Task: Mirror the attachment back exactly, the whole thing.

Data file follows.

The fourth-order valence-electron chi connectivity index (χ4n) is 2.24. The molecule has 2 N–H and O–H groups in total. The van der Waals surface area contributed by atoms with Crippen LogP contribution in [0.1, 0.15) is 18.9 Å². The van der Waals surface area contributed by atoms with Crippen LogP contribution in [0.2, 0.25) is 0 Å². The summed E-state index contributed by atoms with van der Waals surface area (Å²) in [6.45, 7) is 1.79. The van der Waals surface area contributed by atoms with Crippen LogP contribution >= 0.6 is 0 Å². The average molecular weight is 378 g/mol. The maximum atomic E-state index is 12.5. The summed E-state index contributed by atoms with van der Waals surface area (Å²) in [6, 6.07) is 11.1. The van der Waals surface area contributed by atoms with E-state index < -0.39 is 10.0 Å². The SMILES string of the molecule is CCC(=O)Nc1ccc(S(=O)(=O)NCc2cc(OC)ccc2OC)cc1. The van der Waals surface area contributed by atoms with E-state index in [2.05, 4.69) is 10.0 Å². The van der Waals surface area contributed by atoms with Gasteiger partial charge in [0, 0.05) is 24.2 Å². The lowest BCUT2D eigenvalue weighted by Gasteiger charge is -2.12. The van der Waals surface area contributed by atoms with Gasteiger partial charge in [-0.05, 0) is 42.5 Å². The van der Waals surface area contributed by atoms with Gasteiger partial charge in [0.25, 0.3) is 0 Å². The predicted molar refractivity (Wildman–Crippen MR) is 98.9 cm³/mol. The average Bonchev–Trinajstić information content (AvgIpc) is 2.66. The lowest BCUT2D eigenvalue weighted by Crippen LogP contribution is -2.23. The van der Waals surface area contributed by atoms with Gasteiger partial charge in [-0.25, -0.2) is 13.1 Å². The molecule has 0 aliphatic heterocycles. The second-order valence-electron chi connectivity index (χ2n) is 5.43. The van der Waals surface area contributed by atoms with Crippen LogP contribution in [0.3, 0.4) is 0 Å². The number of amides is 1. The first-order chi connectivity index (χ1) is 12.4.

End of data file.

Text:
The fourth-order valence-electron chi connectivity index (χ4n) is 2.24. The molecule has 2 N–H and O–H groups in total. The van der Waals surface area contributed by atoms with Crippen LogP contribution in [0.1, 0.15) is 18.9 Å². The van der Waals surface area contributed by atoms with Crippen LogP contribution in [0.2, 0.25) is 0 Å². The summed E-state index contributed by atoms with van der Waals surface area (Å²) in [6.45, 7) is 1.79. The van der Waals surface area contributed by atoms with Crippen LogP contribution >= 0.6 is 0 Å². The average molecular weight is 378 g/mol. The maximum atomic E-state index is 12.5. The summed E-state index contributed by atoms with van der Waals surface area (Å²) in [6, 6.07) is 11.1. The van der Waals surface area contributed by atoms with E-state index < -0.39 is 10.0 Å². The SMILES string of the molecule is CCC(=O)Nc1ccc(S(=O)(=O)NCc2cc(OC)ccc2OC)cc1. The van der Waals surface area contributed by atoms with E-state index in [2.05, 4.69) is 10.0 Å². The van der Waals surface area contributed by atoms with Gasteiger partial charge in [0, 0.05) is 24.2 Å². The lowest BCUT2D eigenvalue weighted by Gasteiger charge is -2.12. The van der Waals surface area contributed by atoms with Gasteiger partial charge in [-0.05, 0) is 42.5 Å². The van der Waals surface area contributed by atoms with Gasteiger partial charge in [0.25, 0.3) is 0 Å². The predicted molar refractivity (Wildman–Crippen MR) is 98.9 cm³/mol. The average Bonchev–Trinajstić information content (AvgIpc) is 2.66. The lowest BCUT2D eigenvalue weighted by Crippen LogP contribution is -2.23. The van der Waals surface area contributed by atoms with Gasteiger partial charge in [-0.25, -0.2) is 13.1 Å². The molecule has 0 aliphatic heterocycles. The second-order valence-electron chi connectivity index (χ2n) is 5.43. The van der Waals surface area contributed by atoms with Crippen LogP contribution in [0.3, 0.4) is 0 Å². The number of amides is 1. The first-order chi connectivity index (χ1) is 12.4.